What Is Heavyweight Jermaine Franklin’s Goal Within The Division?
Over the past few months, boxing’s heavyweight division has seen a rise in international stars. Kubrat Pulev, Oleksandr Usyk, and Dillian Whyte are just a few examples of potential challengers for heavyweight champions Anthony Joshua and Tyson Fury. With Deontay Wilder the last big heavyweight champion to come from America, Jermaine Franklin is looking to change all of that.
Speaking with Sky Sports, Jermaine Franklin believes the heavyweight division is in need of some new blood. With Wilder and Andy Ruiz Jr. losing on behalf of North America recently, Franklin is ready to return the world titles to America.
“Yeah, we’ve got to get them back,” Franklin stated. “Between America and Britain, there’s always been something about boxing, we always go back and forth… They (America’s) got a new heavyweight, they got me to save them. People are starting to wake up and see me. The world will see me next. I’m right here.”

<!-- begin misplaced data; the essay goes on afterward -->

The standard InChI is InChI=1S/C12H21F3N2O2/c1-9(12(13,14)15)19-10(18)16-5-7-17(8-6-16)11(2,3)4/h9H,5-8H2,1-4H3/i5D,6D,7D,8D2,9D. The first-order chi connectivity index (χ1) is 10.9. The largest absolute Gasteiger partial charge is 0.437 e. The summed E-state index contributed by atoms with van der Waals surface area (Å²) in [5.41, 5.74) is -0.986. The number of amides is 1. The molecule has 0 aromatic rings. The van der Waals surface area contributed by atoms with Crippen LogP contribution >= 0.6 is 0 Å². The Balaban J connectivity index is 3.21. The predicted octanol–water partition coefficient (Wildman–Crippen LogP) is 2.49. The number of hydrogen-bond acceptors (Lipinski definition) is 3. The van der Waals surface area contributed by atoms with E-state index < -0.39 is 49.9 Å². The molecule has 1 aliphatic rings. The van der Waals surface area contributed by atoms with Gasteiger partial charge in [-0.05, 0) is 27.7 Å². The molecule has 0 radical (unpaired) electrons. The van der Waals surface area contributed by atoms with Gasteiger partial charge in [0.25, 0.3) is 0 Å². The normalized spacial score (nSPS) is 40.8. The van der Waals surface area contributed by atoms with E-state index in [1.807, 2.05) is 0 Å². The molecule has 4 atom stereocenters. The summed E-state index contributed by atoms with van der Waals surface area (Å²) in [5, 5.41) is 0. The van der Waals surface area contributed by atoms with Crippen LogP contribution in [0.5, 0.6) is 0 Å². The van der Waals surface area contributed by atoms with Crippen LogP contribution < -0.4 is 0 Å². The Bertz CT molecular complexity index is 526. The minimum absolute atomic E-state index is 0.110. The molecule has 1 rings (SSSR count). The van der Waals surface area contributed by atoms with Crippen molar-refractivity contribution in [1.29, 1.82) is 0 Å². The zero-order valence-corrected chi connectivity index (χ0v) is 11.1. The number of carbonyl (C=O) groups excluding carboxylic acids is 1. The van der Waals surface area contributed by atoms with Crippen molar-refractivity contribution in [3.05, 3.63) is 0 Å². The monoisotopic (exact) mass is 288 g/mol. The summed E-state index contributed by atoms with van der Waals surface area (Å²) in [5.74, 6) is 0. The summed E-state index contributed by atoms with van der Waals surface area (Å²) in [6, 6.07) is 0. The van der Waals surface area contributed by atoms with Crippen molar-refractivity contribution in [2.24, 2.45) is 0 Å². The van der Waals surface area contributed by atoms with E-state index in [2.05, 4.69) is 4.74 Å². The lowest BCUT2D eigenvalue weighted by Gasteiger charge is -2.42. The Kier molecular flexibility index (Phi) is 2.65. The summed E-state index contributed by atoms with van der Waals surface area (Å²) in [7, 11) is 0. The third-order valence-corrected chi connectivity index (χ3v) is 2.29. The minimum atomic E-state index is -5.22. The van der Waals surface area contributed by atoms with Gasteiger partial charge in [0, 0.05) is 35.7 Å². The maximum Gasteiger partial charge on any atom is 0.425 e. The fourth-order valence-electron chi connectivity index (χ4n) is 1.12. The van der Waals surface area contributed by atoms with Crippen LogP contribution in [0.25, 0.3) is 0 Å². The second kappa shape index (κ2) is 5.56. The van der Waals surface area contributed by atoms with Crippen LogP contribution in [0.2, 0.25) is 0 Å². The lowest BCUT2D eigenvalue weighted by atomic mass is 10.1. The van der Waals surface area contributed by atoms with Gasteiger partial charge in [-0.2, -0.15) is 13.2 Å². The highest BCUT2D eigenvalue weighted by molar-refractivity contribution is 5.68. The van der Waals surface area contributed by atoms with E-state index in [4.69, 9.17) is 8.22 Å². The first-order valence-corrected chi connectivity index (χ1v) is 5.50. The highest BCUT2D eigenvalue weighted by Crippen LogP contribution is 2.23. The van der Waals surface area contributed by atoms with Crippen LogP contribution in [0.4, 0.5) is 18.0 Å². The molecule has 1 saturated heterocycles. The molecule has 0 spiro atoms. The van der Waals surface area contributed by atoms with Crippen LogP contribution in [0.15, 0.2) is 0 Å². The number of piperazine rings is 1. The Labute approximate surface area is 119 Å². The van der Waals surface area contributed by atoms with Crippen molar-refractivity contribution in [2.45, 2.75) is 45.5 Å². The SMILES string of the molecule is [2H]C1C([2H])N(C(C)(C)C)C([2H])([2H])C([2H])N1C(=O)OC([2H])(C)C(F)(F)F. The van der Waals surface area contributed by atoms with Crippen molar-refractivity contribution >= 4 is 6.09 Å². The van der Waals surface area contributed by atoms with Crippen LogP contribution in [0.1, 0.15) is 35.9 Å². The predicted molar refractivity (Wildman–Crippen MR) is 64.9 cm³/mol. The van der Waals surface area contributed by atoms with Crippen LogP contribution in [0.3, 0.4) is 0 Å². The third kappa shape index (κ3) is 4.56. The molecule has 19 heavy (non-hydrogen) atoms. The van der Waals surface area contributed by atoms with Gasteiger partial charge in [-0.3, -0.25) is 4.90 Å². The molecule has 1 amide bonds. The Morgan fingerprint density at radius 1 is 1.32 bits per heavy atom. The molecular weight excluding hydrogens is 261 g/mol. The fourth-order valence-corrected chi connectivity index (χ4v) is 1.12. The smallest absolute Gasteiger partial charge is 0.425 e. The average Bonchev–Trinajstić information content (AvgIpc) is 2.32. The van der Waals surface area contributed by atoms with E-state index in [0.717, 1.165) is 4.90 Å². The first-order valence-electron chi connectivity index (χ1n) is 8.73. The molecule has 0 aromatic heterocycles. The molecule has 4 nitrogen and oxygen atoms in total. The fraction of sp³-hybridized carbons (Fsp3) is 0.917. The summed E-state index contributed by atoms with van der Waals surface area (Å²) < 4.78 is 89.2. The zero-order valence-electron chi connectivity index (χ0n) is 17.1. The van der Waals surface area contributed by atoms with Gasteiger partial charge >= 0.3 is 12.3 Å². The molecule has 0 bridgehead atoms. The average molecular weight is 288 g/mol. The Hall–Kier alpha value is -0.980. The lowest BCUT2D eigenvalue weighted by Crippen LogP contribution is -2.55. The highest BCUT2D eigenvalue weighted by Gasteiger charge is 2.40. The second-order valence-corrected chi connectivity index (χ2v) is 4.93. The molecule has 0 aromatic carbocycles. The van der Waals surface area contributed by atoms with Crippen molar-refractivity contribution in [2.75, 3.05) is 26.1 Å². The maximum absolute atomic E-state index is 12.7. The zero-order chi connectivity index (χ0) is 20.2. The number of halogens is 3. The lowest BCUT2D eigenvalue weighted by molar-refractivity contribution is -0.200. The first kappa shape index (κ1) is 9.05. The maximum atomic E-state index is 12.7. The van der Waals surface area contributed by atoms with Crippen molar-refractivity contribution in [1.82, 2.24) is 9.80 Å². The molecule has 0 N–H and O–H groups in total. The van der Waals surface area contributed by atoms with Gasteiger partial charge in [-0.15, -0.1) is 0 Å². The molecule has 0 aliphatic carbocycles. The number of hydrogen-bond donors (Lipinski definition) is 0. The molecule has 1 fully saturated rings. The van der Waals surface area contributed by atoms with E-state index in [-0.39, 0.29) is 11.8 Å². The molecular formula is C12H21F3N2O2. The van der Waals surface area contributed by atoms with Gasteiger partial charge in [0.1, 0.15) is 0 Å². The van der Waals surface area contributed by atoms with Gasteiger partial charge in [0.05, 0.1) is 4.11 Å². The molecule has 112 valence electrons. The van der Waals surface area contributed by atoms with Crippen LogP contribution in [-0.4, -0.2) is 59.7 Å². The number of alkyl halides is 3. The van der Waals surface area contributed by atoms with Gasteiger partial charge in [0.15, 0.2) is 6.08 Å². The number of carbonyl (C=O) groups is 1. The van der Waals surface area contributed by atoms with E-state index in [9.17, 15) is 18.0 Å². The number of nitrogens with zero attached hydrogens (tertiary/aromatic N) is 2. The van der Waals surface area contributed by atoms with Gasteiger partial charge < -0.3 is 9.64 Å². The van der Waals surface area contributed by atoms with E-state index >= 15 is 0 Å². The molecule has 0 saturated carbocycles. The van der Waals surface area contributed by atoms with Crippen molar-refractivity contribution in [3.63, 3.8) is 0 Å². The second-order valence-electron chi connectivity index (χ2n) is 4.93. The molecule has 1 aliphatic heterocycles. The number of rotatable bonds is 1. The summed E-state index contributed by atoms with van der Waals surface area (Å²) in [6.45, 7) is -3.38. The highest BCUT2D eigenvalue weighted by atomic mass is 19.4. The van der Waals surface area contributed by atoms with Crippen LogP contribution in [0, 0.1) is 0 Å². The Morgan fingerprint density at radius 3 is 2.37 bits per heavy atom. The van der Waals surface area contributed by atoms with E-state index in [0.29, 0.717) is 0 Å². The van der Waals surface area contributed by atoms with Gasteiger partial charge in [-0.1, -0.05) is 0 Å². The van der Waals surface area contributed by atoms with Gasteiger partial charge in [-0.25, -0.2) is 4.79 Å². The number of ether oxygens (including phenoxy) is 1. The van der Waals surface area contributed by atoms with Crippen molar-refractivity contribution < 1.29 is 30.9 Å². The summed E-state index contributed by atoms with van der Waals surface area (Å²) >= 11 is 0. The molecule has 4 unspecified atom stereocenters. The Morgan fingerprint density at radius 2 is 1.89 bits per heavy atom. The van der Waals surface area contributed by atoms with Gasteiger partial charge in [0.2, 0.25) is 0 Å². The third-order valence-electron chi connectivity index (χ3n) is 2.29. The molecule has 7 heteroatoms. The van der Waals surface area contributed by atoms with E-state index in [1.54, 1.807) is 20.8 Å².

Franklin (20-0) turned professional in 2015 following an amateur career that resulted in him being a Golden Gloves winner. The 26-year-old has slowly been facing some of the top heavyweights out there. He has beaten the likes of Tyrell Wright, Rydell Booker, and Jerry Forrest. With 13 wins via knockout, Franklin’s last win was against Pavel Sour in October via unanimous decision.
Wilder lost the WBC Heavyweight Title to Tyson Fury back in February. Meanwhile, following his upset win against Anthony Joshua, Ruiz lost to Joshua in a rematch in Saudi Arabia. Franklin has studied both men and everyone else within the heavyweight division. Now with Showtime and Salita Promotions, Franklin is ready to show he belongs.
Ranging from 230-250 pounds, Franklin, who is 6’2, is ready to prove to the world he is the next best thing in boxing. He hopes to be just like his hero, Evander Holyfield.
“The fact that the small man can take down the big man, and the fact that the small man overcame the jab,” Franklin went on to say. “Riddick Bowe had a nice jab and a one-two. Holyfield overcame, he adjusted, and he was able to get in with those short hooks.”